Here’s our guide for how to choose orthodontic treatment as an adult.

The first thing we notice when we meet someone is their smile. Over more recent years, many adults are getting orthodontic treatment to give themselves a confident smile they’re proud of.

Modern orthodontic treatments give you a wide range of options to get the smile you want, including metal, clear or behind-the-teeth braces or clear aligners (such as Invisalign).

Here is our guide for choosing orthodontic treatment as an adult.

When’s the best time to start treatment as an adult?

The good news is that it is never too late to improve your smile, or problems like overbite. If you’re self-conscious about the state of your teeth, then orthodontic treatment can help give you the confidence to live a happier, healthier life.

No referral is needed

If you have any concerns about your teeth or bite, you can book in to see an orthodontist for an initial assessment – no referral is necessary. 

Read: How to choose an orthodontist

An initial assessment

During the first appointment, the orthodontist will perform a thorough examination of your face, teeth and bite. They may take a panoramic (OPG) x-ray of your teeth to help their assessment. They’ll explain what’s needed and the key milestones for your treatment, if you choose to proceed.

When you book in an initial consultation you are not committing to any treatment.  It just gives you a chance to get a specialist orthodontist’s opinion and hear their advice for treatment options.

How long can treatment take?

Orthodontic treatment can last anywhere from 6 months to over 2 years, depending on your case. For example, rotating a single tooth may be achieved in a few short months, but guiding a tooth down and pushing it into alignment with the rest of your teeth may take longer. Correcting jaw alignment and fixing your bite may also take longer to correct.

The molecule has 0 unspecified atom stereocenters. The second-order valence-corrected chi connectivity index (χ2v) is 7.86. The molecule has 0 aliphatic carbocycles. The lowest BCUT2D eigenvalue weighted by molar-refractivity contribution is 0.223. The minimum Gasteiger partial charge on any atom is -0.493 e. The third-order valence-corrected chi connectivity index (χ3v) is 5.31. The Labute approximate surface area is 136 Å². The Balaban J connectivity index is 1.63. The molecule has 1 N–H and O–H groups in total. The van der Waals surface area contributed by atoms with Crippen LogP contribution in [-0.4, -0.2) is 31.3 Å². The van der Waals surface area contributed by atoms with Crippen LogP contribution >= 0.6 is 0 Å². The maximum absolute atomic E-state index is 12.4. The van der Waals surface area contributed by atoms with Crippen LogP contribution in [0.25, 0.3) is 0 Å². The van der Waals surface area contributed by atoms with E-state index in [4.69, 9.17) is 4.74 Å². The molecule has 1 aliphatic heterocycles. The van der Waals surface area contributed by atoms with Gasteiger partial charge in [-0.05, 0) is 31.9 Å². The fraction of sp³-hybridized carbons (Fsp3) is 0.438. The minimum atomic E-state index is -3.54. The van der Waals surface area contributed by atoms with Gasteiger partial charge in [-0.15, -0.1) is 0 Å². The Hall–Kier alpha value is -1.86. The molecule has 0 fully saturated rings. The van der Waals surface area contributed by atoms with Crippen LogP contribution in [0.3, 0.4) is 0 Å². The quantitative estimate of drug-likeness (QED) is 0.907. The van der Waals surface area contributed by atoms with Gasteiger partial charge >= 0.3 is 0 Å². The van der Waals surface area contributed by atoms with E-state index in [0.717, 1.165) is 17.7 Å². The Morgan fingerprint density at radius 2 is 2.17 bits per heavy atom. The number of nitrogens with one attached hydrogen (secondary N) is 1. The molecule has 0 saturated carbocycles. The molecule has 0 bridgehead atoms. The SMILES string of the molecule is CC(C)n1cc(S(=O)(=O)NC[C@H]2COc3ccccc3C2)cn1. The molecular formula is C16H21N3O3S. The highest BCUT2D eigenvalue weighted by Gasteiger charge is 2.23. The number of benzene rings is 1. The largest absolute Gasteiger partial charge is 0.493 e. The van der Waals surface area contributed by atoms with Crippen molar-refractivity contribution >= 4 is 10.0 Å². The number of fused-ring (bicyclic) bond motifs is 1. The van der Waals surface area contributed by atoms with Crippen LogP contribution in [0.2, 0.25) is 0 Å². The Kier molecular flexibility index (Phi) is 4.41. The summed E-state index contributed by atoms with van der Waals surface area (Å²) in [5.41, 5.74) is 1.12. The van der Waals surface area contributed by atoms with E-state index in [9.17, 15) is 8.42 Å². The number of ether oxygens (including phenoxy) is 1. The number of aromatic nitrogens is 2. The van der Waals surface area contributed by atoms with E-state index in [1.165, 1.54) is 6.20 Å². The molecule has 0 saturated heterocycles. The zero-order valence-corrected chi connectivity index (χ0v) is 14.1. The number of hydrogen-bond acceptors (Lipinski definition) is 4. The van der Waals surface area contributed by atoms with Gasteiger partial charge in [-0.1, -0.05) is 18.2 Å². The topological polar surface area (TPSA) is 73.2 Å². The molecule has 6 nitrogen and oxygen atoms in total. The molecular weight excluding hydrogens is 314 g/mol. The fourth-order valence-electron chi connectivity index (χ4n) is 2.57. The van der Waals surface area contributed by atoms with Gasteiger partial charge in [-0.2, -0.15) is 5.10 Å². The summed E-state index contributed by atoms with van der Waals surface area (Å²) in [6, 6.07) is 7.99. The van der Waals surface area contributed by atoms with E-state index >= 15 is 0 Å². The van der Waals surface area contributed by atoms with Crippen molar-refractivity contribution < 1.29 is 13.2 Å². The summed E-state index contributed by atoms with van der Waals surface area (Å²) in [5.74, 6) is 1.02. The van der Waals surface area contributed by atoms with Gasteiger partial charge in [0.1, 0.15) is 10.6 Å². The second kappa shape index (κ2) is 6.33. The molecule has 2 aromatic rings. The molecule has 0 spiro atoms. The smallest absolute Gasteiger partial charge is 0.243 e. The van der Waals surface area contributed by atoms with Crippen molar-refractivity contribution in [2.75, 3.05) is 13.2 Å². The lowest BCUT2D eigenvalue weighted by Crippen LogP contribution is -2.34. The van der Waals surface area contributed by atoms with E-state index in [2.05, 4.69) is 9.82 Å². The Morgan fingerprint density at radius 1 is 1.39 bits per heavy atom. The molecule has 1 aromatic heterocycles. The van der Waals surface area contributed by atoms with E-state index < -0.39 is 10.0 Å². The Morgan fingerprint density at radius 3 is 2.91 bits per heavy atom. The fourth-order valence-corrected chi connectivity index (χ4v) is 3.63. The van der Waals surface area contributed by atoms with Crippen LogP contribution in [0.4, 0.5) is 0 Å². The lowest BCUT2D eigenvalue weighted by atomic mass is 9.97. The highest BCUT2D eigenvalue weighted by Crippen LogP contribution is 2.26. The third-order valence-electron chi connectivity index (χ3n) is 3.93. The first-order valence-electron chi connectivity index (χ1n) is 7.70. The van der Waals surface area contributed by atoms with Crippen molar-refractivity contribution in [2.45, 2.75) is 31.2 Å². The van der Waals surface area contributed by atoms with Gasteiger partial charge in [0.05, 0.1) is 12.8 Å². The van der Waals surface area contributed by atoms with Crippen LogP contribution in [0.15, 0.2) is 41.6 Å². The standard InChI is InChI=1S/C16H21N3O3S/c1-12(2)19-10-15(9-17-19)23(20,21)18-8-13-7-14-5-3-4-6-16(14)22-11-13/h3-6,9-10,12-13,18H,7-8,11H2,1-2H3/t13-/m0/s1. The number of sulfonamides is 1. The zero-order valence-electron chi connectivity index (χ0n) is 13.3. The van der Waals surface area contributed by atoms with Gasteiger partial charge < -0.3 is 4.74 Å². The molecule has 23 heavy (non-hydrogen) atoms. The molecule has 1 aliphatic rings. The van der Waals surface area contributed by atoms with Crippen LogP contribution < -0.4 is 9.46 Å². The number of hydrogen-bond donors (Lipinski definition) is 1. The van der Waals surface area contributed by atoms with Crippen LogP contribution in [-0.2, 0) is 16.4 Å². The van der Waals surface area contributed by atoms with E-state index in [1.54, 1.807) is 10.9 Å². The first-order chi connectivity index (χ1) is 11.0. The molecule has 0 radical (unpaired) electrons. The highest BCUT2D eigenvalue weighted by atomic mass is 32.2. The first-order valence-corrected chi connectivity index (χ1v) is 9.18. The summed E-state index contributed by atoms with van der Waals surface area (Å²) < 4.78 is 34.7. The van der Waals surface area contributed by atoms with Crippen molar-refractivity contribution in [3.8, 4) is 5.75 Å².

A number of companies out there claim to be able to treat all orthodontic cases in as little as 6 months. But they tend to only straighten the front teeth without correcting underlying bite issues, making them an incomplete and sometimes unsafe form of treatment.

No matter the length of your treatment, a successfully completed treatment will generally be far better than one that is rushed.

How many appointments are needed?

Your orthodontist will be able to advise you of how frequently you should be booking in for an adjustment or assessment throughout your treatment. That will help you work out your budget for the course of your treatment.

It might be tempting to skip an appointment here or there, but these regular check-ins and adjustments are crucial to ensure that your treatment progresses smoothly, and your smile is the best it can be.

What is combined care and why is it sometimes necessary?

Adult treatment can be more complex than adolescent treatment due to a variety of factors. In certain situations, different dental professionals will work together as a team to deliver you comprehensive care.

For example, treatment can only be carried out when there is an absence of dental disease. Input from your general dentist or a hygienist may be necessary to get you ‘dentally fit’ before starting orthodontic treatment.